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Many of Christina Fritsch's most striking photographs are those treating themes of decay and transformation in the natural world. Working in both color and black and white, she seeks out overlooked aspects of the landscape; the crowded regeneration of the forest floor, the writhing undersides of felled trees, the play of light on the surface of a secluded brook. Often taken on rough and unsteady terrain, these pictures are all the more remarkable for the fact that most are hand-held exposures. In the darkroom, Fritsch generally eschews cropping and doctoring, preferring what she has called the "unclothed moment" of a full frame.

Starting in 1990, Fritsch has devoted prodigious creative energy to recording the landscape on and about the Wonalancet River, a small mountain waterway in Tamworth, NH that descends from Mt. Chocorua. Unlike so many landscape photographs which proceed from an expansive overview of the subject similar to that of an "omniscient narrator" in a text, these compositions possess an unusual sense of still, intimate enclosure. Fritsch herself likes to refer to them as, "rooms out of doors," explaining, "I've walked the length of this river more times than I can count. Now, rather than thinking of it as a simple line from point A to point B, I see it as a sequence of linked chambers, each with its own moods, inhabitants and features to be explored." 

Fritsch prefers shooting early in the day, often in wet weather, and the resulting dense, crepuscular color saturation adds to her already ambiguous and discursive approach to what is normally a prosaic, representational idiom. Boston Herald critic Mary Sherman underlined this quality in a recent review, stating of the Wonalancet images, "These lushly colored close-ups of landscapes are stunning portrayals of texture pushed to almost abstract extremes."  More recently, Fritsch has turned her attention to the creation of striking, large-scale images illustrating the conflict/interaction between the built and natural environments as observed in parks and streetscapes in and around the city of Boston.

Fritsch’s work has been widely exhibited and collected.  She is currently represented by the Genovese/Sullivan Gallery, Boston MA.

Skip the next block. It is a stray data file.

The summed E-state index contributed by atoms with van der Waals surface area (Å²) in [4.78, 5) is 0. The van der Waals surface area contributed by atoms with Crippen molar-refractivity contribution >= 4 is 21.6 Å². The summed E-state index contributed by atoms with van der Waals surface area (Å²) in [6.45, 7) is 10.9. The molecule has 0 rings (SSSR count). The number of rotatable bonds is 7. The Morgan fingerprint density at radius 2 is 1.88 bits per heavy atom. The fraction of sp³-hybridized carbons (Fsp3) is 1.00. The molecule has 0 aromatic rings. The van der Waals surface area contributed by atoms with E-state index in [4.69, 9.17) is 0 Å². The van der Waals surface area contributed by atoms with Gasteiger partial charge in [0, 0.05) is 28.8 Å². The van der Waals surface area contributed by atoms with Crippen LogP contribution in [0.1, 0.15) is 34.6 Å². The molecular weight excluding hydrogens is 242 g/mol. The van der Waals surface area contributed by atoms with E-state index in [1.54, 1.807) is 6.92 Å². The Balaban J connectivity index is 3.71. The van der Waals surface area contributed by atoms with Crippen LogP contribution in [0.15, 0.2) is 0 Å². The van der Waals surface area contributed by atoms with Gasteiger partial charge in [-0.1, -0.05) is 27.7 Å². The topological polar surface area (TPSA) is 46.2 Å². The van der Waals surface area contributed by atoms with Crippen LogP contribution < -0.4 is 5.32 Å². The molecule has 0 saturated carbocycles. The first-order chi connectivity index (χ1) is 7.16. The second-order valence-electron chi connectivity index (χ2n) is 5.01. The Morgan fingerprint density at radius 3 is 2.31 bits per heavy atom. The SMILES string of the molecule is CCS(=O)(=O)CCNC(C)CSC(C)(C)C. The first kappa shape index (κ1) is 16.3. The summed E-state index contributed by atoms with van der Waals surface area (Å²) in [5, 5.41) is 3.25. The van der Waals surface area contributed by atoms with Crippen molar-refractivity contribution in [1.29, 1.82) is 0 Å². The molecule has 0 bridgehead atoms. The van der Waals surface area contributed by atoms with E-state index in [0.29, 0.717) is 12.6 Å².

Exhibitions & Collections
Group Exhibitions
2003 Boston Athenaeum, Boston MA, Millenial Boston – 15 Artists View the City
2000 Mass. Department of Environmental Protection, Boston MA
1998 Forest Hills Chapel, Boston MA, Juried Show, J.P. Open Studios
1996 Genovese/Sullivan Gallery, Boston MA
1995 Habitat Foundation, Belmont MA
1993 New Bedford Public Library, New Bedford MA, Annual Juried Photography Exhibition, sponsored by the Polaroid Foundation
1993 Fidelity Investments, Boston MA
One Person Exhibitions
2001 Mass. Dept. of Environmental Protection, Boston MA
2000 Genovese/Sullivan Gallery, Boston MA
1994 South Shore Art Center, Cohasset MA
1993 Genovese/Sullivan Gallery, Boston MA
1993 Gallery at Coell’s, Boston MA
1992 Daratech, Inc., Cambridge MA
1992 Gallery 2200, Cambridge MA
1991 Harvard University, Cambridge MA
1991 Earthwatch Institute, Watertown MA
1990 F.P.C. Open Studies, Boston MA
1990 Pearl St. Gallery, Cambridge, MA
1990 Emmigrant Savings Bank, N.Y.C. NY
1989 Emmigrant Savings Bank, N.Y.C. NY
1989 Thompson Gallery, Boston MA
  The Boston Athenaeum, Boston MA
  The Boston Public Library, Boston MA
  Fidelity Investments, Boston MA
  Franklin Research, Boston MA
  Weiss, Buell & Bell, N.Y.C. NY
  Jonathan Fairbanks, Westwood MA
  Steven Coren, Boston MA
  Jennifer Mumford, Cambridge MA
  Erica Bell & Gail Murray, Brooklyn NY
  Frank Morris, Brookline MA
  Isabelle Jancourtz, Weston MA
  Stephen & Lavinia Demos, Brookline MA
  Gerry and Elizabeth O’Conner, Boston, MA
  Harlen Welsh, Boston MA
  Jeff Chester, Boca Raton FL
  Kait Campbell Hilliard, Van Nuyes CA
  Mary Sherman, “Galleries Open New Season Quietly, But With Purpose”, Boston Herald, October 1, 2000

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